KMFDM – Paradise

Rating: 3.5/5
Distributor/Label: Metropolis Records
Released: 2019
Buy Album: Here
Band Website: Here
Band Lineup:

Sascha ‘Käpt’n K’ Konietzko – Vocals/programming
Lucia Cifarelli -Vocals/keyboards
Andy Selway – Drums
Andee Blacksugar – Guitars


01. K-M-F
02. No Regret
03. Oh My Goth
04. Paradise
06. Piggy
07. Disturb The Peace
08. Automation
09. Binge, Boil, & Blow
10. Magalo
11. No God


KMFDM are a group that really need no introduction with around 35 years and now 21 albums, they have been a consistent and driving force in industrial music for a considerable period. And it’s a good time too, as some of the other early influences such as Front Line Assembly, Ministry and even Cubanate have been active and releasing albums this year. Forces in the industrial world were laying down the gauntlet and it’s now KMFDM’s turn to make a move.

The ever present musical alchemist and founder/frontman Sascha ‘Käpt’n K’ Konietzko has teamed up with several guests to compose this latest work. There have been some returns with the likes of Lucia Cifarelli still at the helm, likewise with drummer Andy Selway. Guitarist Andee Blacksugar also returns – although is a much more recent component of the group- and plays a big role in laying down some the heaviness and texture to the music.

‘Paradise’ itself is straight off the bat into some heavy realms and full of anger and political confrontation. Like the title track itself states, “This planet is a paradise, a paradise for assholes” so its destiny was never to be anything else but a scathing tome against society’s ills. ‘K.M.F (Kill Mother Fucker) starts us off and there’s a lovely groovy riff towards the end. The guitar work of Andee Blacksugar is very prominent throughout the earlier tracks on the album and he seems to have plenty of tricks up his sleeve as we can get some proper riffs then some psychedelic leads, depending on how the tracks evolve.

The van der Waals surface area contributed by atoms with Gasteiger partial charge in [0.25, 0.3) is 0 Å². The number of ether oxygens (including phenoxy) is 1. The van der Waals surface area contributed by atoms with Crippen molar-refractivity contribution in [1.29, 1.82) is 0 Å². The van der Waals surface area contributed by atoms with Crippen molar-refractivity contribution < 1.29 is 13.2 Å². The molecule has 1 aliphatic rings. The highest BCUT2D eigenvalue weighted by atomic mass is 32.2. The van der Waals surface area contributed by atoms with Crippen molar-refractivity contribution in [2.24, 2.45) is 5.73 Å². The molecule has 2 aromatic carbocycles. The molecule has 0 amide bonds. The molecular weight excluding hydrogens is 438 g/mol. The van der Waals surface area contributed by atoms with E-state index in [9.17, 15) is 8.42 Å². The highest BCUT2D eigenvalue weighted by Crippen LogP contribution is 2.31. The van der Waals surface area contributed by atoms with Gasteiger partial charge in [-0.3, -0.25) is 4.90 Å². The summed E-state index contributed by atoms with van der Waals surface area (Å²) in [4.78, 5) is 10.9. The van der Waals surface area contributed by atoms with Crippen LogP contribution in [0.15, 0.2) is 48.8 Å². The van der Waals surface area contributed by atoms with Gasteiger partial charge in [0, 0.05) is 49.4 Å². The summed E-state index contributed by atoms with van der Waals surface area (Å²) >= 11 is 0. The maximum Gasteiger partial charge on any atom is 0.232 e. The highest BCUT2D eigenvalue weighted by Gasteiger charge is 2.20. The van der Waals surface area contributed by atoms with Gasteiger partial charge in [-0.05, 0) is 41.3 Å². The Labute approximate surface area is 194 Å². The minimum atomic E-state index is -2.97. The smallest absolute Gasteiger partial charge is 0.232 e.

And evolve they do as we get many different styles, from hip hop and dubstep to chillwave reggae, depending on the track. The title track ‘Paradise’ goes down many avenues all in its own and keeps an industrial edge as this is the main component that rears its head throughout the album. It is quite a mixed bag in terms of style and but the quality and experience is there. We even get a bit of ego stroking on the track ‘Megalo’ from Käpt’n K glorifying KMFDM somewhat.

I wouldn’t say they were “harder than the rest”, but KMFDM certainly are a dynamic act that has proved to be very versatile over the years. They have earned their reputation and fully deserve their recognition. There’s still plenty of ills in the world to be pissed off with and it’s not likely to change anytime soon so we should be able to expect more from KMFDM in the near future. They are rather prolific after all and why not, you might as well try to find your paradise in this world of assholes.